The Grand Forks Herald prints lies.
Just look at this sentence, the first line in a story printed in this morning's daily paper of record for the North Dakota border town.
"The mystery of the severed fingers in the East Grand Forks park seems to have been solved."
Does it? In one aspect, there are more details available about whose fingers were found on a picnic table in East Grand Forks. But to say mystery solved, move along folks, nothing to see here... it's all a bit premature.
This is because the guy whose fingers turned up in East Grand Forks was, at the time he lost them, standing in the city of Grand Forks -- one rushing river and a state line away from where they were found.
One night in late April, 24-year-old Grand Forks resident Mackenzie Steel was shooting off mortar shells in a city park. Things went precisely how your mother warned you they would. A 2-inch shell exploded inside the launch tube Steel was holding, "resulting in the complete or partial loss of his left palm, wrist and fingers," the Herald explains.
So far, so awful, but at least it makes sense.
Grand Forks cops arriving at the scene were more concerned about Steel's condition than collecting his severed digits, and apparently no one thought to look for them later. (Steel's accident was deemed punishment enough, and he wasn't prosecuted for illegal use of fireworks.)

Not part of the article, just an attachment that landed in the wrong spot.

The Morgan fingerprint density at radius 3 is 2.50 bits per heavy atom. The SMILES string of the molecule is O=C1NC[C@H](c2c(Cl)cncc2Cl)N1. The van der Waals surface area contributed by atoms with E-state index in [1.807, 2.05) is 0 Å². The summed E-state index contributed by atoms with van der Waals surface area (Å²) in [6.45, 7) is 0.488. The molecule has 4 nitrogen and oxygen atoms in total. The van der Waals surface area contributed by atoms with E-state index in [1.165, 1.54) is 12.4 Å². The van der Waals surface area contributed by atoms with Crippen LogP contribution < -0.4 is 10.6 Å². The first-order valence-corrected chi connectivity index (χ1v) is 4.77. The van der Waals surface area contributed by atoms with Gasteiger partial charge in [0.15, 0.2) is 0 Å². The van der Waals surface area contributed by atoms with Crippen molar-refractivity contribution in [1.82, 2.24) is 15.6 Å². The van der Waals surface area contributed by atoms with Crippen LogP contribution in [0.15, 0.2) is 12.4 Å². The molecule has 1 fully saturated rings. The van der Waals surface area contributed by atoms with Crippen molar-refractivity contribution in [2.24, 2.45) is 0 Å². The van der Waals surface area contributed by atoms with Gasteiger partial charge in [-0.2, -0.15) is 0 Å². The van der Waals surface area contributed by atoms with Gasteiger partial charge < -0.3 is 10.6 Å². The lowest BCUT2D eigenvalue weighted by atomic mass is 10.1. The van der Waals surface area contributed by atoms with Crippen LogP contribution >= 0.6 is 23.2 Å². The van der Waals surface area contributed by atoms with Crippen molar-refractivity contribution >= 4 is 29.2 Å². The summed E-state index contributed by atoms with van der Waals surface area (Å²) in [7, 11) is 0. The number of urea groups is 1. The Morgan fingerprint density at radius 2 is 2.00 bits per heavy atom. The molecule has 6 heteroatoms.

Weeks went by before the fingers were spotted by a family that was just getting ready to camp in the East Grand Forks Recreation Area. Treated at first as a sign of potential foul play -- and why not? -- the fingers were taken to analysts at a state crime lab. DNA tests done there matched Steel's, confirming the identity of the fingers' former owner.
How'd they get over the river and into the park, about a half-mile by road, a little less as the crow flies?
Aha! Now you're onto it, my dear Watson. Those lab analysts spotted what looked like "beak marks," meaning a bird might have picked up the fingers (which had come off Steel's hand still attached) and flown them across the river... only to drop them on a picnic table in a public park, where a 6-year-old would later find them.
Reminder: Birds are our enemies, and are now taunting us with the macabre debris from our own hubristic folly. We have but one recourse. Someone must take a basket of chicken wings to the East Grand Forks Recreation Area, set it down on a picnic table, and slowly look up to the sky. Maybe declare war, or laugh evilly. See where the scene takes you.
That is, if you believe the story of the bird that crossed the river with the fingers. At various points in the Herald's story, law enforcement describe the bird idea as "an answer" and "a theory."
If you've got a better explanation, we encourage you to immediately begin working it into a piece of short fiction.
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